Ah, the power of social media. Sometimes this collective muscle can be flexed for good and the results are stunning, just ask Lisa Ryder, whose nine year old daughter loves science.
When Ryder complained on Facebook about Lands' End gender stereotyping in kid's clothing, the company was force to take notice.
Ryder said she was shocked to find that Lands' End offered graphic science-themed T-shirts for boys, but nothing similar for girls. So she turned to Lands' End's Facebook page to make her thoughts known. She noted that the boys' options included "realistic images of planets and our solar system, labeled diagrams of sharks and dinosaurs," however, the choices for girls were just "sparkly tees with rhinestones, non-realistic stars and a design featuring a dog dressed like a princess wearing a tutu."
The choices left her daughter "confused," Ryder wrote.
"She has read more books on sharks than I ever knew existed, follows NASA news, and hopes to be an astronaut one day," Ryder told the company. "And until you recognize that it's not only boys that can fit that description, I'm afraid my family will no longer be shopping in your stores."
The company responded to Ryder's post by joining in the Facebook conversation saying that they would pass her feedback along to "our Catalog Creative and Kids Design Teams."
Meanwhile, other Facebook users began heating up the page by adding to the conversation. They let Lands' End know that they too were disappointed in the company's idea of what boys and girls want in clothing design. Many of the users also supported Ryder's opinion that not only boys are interested in and good at science.
"This grandma has a degree in metallurgical engineering, and would love to buy a science-themed shirt for her granddaughter," Jane Schmoetzer wrote. "I shouldn't have to flip to pages marked for boys in order to do it."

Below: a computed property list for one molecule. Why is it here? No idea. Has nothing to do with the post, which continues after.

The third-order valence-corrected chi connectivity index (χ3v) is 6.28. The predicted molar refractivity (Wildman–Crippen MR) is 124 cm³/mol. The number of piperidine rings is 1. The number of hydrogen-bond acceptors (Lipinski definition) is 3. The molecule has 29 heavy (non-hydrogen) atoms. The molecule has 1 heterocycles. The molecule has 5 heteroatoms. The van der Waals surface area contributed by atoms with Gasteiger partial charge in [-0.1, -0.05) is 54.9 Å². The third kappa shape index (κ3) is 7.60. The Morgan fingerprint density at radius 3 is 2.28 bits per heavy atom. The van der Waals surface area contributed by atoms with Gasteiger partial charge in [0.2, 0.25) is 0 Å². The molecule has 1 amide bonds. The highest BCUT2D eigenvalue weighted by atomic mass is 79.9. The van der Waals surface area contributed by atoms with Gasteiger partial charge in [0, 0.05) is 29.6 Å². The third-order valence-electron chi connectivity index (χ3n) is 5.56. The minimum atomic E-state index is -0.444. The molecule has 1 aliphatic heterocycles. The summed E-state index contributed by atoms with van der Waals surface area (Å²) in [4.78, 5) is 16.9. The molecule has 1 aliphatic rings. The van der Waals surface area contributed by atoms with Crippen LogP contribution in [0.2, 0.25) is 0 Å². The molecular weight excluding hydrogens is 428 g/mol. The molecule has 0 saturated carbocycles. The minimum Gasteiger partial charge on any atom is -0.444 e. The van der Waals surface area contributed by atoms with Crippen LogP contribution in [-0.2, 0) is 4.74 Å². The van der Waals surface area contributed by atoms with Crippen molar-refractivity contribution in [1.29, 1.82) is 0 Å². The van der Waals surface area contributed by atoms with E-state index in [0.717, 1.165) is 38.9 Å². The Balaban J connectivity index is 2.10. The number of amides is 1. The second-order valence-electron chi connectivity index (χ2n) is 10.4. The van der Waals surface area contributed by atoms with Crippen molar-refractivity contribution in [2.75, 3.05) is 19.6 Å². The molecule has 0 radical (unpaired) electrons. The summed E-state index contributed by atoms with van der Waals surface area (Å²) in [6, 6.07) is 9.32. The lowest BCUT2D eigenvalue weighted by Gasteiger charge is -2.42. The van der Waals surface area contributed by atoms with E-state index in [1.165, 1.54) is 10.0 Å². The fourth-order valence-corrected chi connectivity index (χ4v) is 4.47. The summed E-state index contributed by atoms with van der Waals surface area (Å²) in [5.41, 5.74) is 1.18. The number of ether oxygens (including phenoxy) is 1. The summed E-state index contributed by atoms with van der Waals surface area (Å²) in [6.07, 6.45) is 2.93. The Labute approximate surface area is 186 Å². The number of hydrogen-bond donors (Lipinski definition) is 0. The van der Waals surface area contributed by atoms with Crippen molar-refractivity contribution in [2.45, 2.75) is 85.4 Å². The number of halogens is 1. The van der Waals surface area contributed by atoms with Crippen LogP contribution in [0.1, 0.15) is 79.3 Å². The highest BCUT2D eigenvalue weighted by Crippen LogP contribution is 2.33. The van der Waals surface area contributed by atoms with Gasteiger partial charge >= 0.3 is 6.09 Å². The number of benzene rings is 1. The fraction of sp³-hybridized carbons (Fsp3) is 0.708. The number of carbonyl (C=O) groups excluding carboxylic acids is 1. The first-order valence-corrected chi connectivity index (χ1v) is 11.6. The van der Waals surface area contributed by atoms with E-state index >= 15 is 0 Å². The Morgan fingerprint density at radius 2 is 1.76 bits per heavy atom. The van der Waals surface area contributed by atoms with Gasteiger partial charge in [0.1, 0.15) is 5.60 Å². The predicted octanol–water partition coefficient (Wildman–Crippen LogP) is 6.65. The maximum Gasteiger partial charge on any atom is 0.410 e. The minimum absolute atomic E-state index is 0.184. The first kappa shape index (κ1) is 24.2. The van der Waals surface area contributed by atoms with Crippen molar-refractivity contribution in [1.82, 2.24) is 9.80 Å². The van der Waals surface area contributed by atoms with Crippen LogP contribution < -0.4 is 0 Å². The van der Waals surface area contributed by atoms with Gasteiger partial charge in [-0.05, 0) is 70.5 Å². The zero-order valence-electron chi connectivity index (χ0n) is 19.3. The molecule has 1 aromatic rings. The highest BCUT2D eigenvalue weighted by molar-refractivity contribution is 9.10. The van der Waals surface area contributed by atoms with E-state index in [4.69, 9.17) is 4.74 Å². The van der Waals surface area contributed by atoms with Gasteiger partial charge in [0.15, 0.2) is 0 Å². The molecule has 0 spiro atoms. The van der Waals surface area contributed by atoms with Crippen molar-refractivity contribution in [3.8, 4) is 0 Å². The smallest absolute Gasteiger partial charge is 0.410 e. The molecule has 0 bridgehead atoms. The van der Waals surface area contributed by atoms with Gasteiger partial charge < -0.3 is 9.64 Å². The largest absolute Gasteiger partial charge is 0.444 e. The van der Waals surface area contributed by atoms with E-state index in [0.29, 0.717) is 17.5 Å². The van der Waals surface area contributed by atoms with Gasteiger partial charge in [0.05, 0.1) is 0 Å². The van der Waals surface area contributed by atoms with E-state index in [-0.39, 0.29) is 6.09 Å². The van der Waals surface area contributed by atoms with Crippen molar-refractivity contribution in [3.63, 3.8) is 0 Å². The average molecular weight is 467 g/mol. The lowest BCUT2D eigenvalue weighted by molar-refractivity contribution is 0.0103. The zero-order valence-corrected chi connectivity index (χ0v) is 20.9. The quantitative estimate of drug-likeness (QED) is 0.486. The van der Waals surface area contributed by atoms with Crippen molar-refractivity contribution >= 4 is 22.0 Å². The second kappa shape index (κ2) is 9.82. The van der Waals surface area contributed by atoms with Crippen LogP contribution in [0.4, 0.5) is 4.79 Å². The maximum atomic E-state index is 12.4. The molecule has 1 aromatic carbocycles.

"As a female biologist who studies birds of prey, thank you for taking the time to not only encourage your daughter's passion for science, but also for encouraging Lands' End to rethink their gender stereotypes," Melissa Bobowsk wrote.
The company proved it was paying attention and responded quickly by announcing on its' Facebook page that they would be rolling out a new line of science-themed T-shirts for girls.
"You asked, we listened – take a look at our brand-new girls' science tees," the company wrote on July 30, posting a link to one of the new items, a "Girls' Long Sleeve Scallop Edge Space Graphic T-Shirt." "Based on your response to the tees, we will continue to add new styles moving forward."
Besides being the right thing to do, was it a good business decision? Apparently so, because the shirts that had been made available for pre-order quickly sold out. Currently the girl's science themed tops are on backorder, promising to ship by the end of August.
The company has vowed to feature "more Science designs and size offerings later in the Fall season."
There you have it, one voice quickly turning into hundreds of voices sharing their concern that girls are too often portrayed as only interested in sparkle and silliness while boys are interested in science and things that require a higher IQ to appreciate.
The reason I thought this story was important is because too many young girls show great promise in the sciences only to be discouraged as they grow older. Thinkprogress.com states that according to the National Foundation of Science, 66 percent of fourth grade girls say they like science and math, but only 18 percent of all college engineering majors are female. The stats come from an article on how many ways we discourage girls from pursuing science.
Girls who are mentored, encouraged, given hands-on projects to explore and are expected to do well in science will most often respond by developing a love and deeper appreciation of the sciences. Girls who are stereotyped and are given little chance to participate in the sciences are more likely to brush it off as something that's just not worth the effort.
I'm glad Lisa Ryder stood up for her daughter's love of science and publicly called Lands' End on their clothing choices for girls. I'm also grateful to Lands' End for listening and responding quickly by offering girls the same science-themed T-shirts offered to boys.
It's a good start.
Sources: Jeffrey Donovan, http://www.today.com/parents/lands-end-adds-science-tees-girls-after-mom-complains-gender-1D80023587
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